Each bomb is made of several modules that vary from bomb to bomb. Some modules are just classic wire-cutting defusal scenarios, but other modules require more attention and you won't be able to defuse them, instead you have to shut them off from time to time so that they don't go off and ruin your progress.
Not only are you destined to be a great magician — you're destined to be the greatest magician. The Unspoken (about $20) throws you into a multiplayer game where you face off against other spell-throwers who are also clamoring for top spot in the world of mages.
There are a bunch of classes to choose from, each with their own set of mesmerizing spells to cook up, and the graphics will wow you no matter what you launch at your enemy. The locomotion mechanic is on point, and replayability is high; this is a must-have for anyone with Oculus Touch.
Rec Room, the free social gaming experience from Against Gravity that we call some of the most fun you'll have in VR, is a relatively simple idea executed well. You're greeted by an open rec room where you can interact with other real players, customize your avatar, and get a squad together, and play some of the minigames on offer.
Once you're ready, you can jump into one of the game rooms, which include paintball, charades, disc golf, giant soccer, and more. There are also quests you can tackle with a team, sword and shield in hand. Finally, private rooms make it easy to meet up with close friends in order to play some cards or just sit around and catch up. Rec Room is an impressive app, and the fact that it's completely free makes it that much better.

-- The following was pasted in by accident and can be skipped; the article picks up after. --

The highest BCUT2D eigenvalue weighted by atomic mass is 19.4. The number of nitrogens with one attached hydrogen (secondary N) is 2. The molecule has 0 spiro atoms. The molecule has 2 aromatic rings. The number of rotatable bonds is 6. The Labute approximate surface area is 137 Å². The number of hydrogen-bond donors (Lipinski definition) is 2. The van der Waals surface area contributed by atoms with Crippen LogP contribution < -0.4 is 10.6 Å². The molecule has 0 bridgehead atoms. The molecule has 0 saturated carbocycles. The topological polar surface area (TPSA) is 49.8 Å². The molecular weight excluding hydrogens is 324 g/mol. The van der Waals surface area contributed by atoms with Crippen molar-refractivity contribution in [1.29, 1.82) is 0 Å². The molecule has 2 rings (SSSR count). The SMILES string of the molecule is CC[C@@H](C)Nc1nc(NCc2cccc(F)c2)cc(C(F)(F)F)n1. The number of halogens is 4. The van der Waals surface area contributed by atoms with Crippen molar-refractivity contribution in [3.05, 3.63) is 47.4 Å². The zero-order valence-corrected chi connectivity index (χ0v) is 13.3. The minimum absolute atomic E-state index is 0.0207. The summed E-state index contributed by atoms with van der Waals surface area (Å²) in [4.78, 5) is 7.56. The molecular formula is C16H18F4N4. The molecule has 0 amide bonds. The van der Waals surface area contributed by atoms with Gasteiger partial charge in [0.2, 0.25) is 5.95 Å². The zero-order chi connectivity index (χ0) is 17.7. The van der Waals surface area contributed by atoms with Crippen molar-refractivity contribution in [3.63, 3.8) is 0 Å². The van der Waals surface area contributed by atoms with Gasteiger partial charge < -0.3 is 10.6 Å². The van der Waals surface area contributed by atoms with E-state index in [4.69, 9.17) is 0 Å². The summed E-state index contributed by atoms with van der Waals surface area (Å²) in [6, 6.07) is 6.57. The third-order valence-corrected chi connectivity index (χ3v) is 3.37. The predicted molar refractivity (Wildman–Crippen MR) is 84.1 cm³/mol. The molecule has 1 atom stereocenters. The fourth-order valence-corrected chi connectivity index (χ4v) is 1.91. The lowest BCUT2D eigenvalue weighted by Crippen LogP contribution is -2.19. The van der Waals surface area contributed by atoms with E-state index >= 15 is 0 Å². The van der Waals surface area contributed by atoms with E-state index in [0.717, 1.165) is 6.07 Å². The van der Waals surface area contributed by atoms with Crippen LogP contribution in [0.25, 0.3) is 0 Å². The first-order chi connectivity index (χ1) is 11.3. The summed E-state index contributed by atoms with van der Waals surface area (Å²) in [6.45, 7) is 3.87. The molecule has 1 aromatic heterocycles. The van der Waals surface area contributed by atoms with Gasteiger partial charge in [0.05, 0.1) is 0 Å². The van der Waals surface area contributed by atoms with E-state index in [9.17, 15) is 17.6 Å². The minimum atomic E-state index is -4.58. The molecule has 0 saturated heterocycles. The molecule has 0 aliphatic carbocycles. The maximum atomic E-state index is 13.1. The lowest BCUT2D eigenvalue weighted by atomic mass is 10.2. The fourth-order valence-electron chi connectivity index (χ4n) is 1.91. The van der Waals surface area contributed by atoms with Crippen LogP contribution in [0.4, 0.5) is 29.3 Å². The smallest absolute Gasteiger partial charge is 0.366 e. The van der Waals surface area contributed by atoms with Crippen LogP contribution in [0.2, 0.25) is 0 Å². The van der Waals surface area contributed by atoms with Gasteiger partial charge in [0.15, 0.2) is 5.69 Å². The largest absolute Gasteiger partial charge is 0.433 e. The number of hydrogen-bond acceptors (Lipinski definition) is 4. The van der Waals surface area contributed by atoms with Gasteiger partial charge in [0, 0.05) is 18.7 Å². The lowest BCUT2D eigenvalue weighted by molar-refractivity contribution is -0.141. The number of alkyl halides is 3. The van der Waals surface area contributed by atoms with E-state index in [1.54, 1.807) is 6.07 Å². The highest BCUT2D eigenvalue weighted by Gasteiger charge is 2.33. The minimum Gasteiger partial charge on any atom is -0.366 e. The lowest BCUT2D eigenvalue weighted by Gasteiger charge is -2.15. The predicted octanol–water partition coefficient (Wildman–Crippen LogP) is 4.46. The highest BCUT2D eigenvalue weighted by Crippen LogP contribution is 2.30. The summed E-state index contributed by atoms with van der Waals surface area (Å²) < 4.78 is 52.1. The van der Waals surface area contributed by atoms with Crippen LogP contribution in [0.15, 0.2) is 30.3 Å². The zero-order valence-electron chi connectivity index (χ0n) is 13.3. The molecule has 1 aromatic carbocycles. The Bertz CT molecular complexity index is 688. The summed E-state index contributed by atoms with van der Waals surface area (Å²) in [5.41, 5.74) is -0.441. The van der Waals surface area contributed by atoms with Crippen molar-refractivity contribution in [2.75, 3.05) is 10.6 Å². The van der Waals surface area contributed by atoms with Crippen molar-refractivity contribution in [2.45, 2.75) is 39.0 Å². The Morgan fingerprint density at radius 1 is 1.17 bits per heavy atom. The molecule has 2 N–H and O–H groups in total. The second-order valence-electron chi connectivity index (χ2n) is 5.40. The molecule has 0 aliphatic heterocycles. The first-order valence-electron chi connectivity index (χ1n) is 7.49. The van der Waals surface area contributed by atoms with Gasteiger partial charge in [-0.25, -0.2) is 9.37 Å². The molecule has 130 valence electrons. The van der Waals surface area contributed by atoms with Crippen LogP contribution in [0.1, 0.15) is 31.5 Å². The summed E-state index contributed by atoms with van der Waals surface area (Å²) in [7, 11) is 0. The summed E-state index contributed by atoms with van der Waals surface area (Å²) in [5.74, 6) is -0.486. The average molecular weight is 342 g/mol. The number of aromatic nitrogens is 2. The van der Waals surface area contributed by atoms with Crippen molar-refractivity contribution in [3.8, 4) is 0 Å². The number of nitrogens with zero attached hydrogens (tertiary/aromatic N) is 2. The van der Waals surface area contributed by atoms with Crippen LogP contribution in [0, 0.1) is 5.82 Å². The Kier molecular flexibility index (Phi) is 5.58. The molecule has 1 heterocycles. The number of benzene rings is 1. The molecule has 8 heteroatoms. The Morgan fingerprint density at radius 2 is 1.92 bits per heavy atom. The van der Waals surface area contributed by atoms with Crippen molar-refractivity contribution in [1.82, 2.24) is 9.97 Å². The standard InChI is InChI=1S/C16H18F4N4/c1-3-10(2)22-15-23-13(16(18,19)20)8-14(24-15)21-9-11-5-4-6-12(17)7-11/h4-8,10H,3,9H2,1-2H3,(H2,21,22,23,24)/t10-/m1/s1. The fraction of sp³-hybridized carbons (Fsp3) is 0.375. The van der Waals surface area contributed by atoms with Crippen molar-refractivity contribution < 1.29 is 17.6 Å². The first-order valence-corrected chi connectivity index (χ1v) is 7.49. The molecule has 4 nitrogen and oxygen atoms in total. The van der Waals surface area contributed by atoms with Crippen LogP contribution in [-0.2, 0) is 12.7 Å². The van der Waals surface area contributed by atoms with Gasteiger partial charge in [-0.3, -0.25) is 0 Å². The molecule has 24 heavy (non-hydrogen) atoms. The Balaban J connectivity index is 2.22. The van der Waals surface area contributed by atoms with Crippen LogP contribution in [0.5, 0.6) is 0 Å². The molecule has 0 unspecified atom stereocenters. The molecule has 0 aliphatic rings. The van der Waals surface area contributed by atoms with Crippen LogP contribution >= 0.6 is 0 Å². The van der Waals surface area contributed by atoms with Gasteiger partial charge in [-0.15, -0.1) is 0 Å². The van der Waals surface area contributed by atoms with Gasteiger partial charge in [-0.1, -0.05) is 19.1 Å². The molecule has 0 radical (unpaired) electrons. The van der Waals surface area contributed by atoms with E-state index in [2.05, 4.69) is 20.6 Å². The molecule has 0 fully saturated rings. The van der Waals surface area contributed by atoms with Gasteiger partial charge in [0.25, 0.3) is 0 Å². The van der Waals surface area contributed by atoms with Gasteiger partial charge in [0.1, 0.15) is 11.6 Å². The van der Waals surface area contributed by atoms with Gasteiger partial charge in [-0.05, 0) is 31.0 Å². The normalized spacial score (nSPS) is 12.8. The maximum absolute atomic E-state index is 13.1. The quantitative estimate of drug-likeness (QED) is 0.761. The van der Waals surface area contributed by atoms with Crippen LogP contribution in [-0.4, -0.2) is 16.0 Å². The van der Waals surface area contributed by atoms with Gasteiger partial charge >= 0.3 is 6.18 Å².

Space Pirate Trainer
Space Pirate Trainer (about $15) is one of the first VR games we ever played, and it remains one of the most polished shooters available. You're stranded on an interstellar platform, standing before your ship, as waves of enemy droids attempt to turn you into moon dust.
This game is an homage to the old arcade cabinets we used to love, so expect an awesome rock and roll soundtrack and tons of flashing lights. Don't worry, no extra quarters are needed when you lose a life. Keep in mind this game is physically demanding, as you'll be pulling shields off your back, switching weapons on the fly, and spinning around to compete with all challengers that arise.
Take an FPS, add unique geometric art, remove any sort of regular pacing, and you have SUPERHOT VR (about $25). Red enemies are plentiful — as are their bullets — but they don't get to move until you start moving. Survey the field, plan your attack, and finally commit to action in a storm of lead.
The Forever Update has added more than 20 hours of endgame play to the experience, giving you the opportunity to relive SUPERHOT VR over and over and...
The much-hyped Lone Echo (about $40) was worth the wait, delivering a haunting exploration of our relationship with A.I. and the intricacies of time dilation. The game is absolutely beautiful and has a full story, plus the zero-gravity locomotion feels natural for VR.